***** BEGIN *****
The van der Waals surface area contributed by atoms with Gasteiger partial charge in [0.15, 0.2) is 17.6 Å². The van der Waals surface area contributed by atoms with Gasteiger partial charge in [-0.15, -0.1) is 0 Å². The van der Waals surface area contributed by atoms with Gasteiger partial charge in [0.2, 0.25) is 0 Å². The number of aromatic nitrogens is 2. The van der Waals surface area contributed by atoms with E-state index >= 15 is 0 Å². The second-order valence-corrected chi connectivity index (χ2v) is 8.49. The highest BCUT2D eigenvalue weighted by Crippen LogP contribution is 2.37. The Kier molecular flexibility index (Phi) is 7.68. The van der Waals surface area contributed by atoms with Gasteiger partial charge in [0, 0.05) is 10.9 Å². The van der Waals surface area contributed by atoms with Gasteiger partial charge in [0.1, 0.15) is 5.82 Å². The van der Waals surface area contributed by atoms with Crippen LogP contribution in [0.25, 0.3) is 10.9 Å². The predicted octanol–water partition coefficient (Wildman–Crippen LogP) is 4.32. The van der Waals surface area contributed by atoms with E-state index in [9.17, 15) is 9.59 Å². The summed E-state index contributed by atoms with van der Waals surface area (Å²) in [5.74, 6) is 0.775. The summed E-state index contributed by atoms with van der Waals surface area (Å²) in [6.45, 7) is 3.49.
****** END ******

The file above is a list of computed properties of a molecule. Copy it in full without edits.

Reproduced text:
The van der Waals surface area contributed by atoms with Gasteiger partial charge in [0.15, 0.2) is 17.6 Å². The van der Waals surface area contributed by atoms with Gasteiger partial charge in [-0.15, -0.1) is 0 Å². The van der Waals surface area contributed by atoms with Gasteiger partial charge in [0.2, 0.25) is 0 Å². The number of aromatic nitrogens is 2. The van der Waals surface area contributed by atoms with E-state index >= 15 is 0 Å². The second-order valence-corrected chi connectivity index (χ2v) is 8.49. The highest BCUT2D eigenvalue weighted by Crippen LogP contribution is 2.37. The Kier molecular flexibility index (Phi) is 7.68. The van der Waals surface area contributed by atoms with Gasteiger partial charge in [0, 0.05) is 10.9 Å². The van der Waals surface area contributed by atoms with Gasteiger partial charge in [0.1, 0.15) is 5.82 Å². The van der Waals surface area contributed by atoms with Crippen LogP contribution in [0.25, 0.3) is 10.9 Å². The predicted octanol–water partition coefficient (Wildman–Crippen LogP) is 4.32. The van der Waals surface area contributed by atoms with E-state index in [9.17, 15) is 9.59 Å². The summed E-state index contributed by atoms with van der Waals surface area (Å²) in [5.74, 6) is 0.775. The summed E-state index contributed by atoms with van der Waals surface area (Å²) in [6.45, 7) is 3.49.